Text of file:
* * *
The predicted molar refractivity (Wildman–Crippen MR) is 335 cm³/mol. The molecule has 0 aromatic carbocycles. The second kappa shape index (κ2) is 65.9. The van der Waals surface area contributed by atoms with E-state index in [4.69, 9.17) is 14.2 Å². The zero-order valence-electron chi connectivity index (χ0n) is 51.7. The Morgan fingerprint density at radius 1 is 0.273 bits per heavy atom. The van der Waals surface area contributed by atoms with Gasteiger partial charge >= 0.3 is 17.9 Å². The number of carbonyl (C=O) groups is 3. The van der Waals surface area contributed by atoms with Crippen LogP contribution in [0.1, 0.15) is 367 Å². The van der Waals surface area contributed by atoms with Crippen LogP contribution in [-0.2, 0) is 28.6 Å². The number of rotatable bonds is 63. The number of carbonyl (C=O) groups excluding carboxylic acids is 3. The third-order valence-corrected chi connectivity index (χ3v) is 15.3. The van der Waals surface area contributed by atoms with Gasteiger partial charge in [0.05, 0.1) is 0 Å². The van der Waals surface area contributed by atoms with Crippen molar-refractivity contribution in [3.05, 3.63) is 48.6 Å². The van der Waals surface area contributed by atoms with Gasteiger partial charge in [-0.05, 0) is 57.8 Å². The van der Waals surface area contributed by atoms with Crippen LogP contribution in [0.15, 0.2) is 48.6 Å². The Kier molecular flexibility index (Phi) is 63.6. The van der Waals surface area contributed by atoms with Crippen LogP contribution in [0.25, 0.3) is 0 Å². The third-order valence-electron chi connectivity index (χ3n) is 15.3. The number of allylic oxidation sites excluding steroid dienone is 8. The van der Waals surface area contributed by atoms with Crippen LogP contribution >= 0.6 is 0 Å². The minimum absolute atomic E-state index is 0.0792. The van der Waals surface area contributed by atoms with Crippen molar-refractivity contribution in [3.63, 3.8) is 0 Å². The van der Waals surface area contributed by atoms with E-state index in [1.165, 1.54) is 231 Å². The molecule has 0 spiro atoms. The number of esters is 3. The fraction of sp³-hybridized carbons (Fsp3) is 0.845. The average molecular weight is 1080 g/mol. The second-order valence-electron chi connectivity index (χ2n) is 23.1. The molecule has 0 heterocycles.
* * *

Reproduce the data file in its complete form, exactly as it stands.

The predicted molar refractivity (Wildman–Crippen MR) is 335 cm³/mol. The molecule has 0 aromatic carbocycles. The second kappa shape index (κ2) is 65.9. The van der Waals surface area contributed by atoms with E-state index in [4.69, 9.17) is 14.2 Å². The zero-order valence-electron chi connectivity index (χ0n) is 51.7. The Morgan fingerprint density at radius 1 is 0.273 bits per heavy atom. The van der Waals surface area contributed by atoms with Gasteiger partial charge >= 0.3 is 17.9 Å². The number of carbonyl (C=O) groups is 3. The van der Waals surface area contributed by atoms with Crippen LogP contribution in [0.1, 0.15) is 367 Å². The van der Waals surface area contributed by atoms with Crippen LogP contribution in [-0.2, 0) is 28.6 Å². The number of rotatable bonds is 63. The number of carbonyl (C=O) groups excluding carboxylic acids is 3. The third-order valence-corrected chi connectivity index (χ3v) is 15.3. The van der Waals surface area contributed by atoms with Gasteiger partial charge in [0.05, 0.1) is 0 Å². The van der Waals surface area contributed by atoms with Crippen molar-refractivity contribution in [3.05, 3.63) is 48.6 Å². The van der Waals surface area contributed by atoms with Gasteiger partial charge in [-0.05, 0) is 57.8 Å². The van der Waals surface area contributed by atoms with Crippen LogP contribution in [0.15, 0.2) is 48.6 Å². The Kier molecular flexibility index (Phi) is 63.6. The van der Waals surface area contributed by atoms with Crippen LogP contribution in [0.25, 0.3) is 0 Å². The third-order valence-electron chi connectivity index (χ3n) is 15.3. The number of allylic oxidation sites excluding steroid dienone is 8. The van der Waals surface area contributed by atoms with Crippen LogP contribution >= 0.6 is 0 Å². The minimum absolute atomic E-state index is 0.0792. The van der Waals surface area contributed by atoms with Crippen molar-refractivity contribution in [3.63, 3.8) is 0 Å². The van der Waals surface area contributed by atoms with E-state index in [1.165, 1.54) is 231 Å². The molecule has 0 spiro atoms. The number of esters is 3. The fraction of sp³-hybridized carbons (Fsp3) is 0.845. The average molecular weight is 1080 g/mol. The second-order valence-electron chi connectivity index (χ2n) is 23.1. The molecule has 0 heterocycles.